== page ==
The results of a recent National Highway Traffic Safety Administration survey indicate that 86 percent of the U.S. population wears a seat belt when riding in an automobile. This year’s National Occupant Protection Use Survey results mark the highest reportage of seat belt use by respondents in the history of the study, a result NHTSA administrators credit to public education campaigns such as he “Click It or Ticket” program. According to the survey, seat belt use is highest in the 32 states with laws classifying failure to wear a seat belt as a primary offense, allowing officers to pull over motorists and issue citations for the offense without first witnessing the driver break another traffic law first.
The number of motorists wearing seat belts has increased dramatically since the safety feature was first offered in American cars. Automakers were not originally required to install seat belts in their vehicles, but some companies, such as American Motors began offering customers the option of having them installed. Model year 1960 vehicles included floorboard brackets that dealers would attach seat belts to if customers requested them, but in a congressional hearing on automobile safety that year, company representatives testified that less than one percent of customers asked to have the seat belts installed. The first mandatory seat belt law was not passed in the United States until 1984.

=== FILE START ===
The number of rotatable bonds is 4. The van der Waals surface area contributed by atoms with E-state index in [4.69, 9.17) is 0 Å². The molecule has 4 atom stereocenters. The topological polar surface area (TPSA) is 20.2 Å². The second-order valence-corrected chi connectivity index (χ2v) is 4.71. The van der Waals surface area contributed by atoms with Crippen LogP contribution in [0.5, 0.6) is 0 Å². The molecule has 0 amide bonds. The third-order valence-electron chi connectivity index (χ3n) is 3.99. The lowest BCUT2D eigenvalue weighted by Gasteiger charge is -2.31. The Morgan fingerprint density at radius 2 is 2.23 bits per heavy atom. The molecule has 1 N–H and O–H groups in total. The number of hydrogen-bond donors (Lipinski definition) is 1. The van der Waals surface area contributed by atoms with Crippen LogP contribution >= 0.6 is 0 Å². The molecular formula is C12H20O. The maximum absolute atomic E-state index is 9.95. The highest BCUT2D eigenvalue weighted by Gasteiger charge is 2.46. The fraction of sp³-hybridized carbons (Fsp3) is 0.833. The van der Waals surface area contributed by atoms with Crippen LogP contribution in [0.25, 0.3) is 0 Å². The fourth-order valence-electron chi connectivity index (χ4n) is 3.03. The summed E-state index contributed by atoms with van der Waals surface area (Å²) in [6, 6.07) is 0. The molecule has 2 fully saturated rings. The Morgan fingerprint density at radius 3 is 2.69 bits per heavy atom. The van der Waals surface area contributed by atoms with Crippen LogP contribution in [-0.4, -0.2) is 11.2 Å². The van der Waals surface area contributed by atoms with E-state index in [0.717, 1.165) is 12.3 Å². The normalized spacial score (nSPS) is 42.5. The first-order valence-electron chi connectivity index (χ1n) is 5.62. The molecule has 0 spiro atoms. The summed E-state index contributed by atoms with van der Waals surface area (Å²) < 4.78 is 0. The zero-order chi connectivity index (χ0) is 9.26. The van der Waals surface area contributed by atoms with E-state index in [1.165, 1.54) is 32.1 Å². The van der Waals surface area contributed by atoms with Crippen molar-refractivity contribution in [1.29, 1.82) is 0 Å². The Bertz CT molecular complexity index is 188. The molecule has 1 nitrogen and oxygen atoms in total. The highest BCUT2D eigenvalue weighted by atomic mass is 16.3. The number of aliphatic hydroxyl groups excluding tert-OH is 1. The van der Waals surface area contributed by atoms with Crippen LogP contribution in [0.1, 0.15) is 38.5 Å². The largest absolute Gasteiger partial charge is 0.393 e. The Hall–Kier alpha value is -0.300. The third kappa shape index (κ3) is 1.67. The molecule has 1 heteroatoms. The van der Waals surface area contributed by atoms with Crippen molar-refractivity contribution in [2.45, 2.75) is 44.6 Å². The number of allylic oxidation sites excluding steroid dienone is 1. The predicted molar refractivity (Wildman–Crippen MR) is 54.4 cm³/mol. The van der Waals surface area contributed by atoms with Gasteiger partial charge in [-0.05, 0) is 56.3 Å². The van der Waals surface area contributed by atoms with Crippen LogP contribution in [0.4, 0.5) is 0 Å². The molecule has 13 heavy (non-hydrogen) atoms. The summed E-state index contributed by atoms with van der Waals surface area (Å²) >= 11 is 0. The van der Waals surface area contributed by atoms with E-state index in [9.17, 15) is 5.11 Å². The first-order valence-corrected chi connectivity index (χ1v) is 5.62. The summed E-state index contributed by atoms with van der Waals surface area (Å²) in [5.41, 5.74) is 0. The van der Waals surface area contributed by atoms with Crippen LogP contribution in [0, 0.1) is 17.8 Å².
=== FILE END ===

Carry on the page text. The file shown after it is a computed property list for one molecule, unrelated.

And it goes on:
I hope the results of this new study indicate that motorists are becoming more concerned with the safety of themselves and others on the road.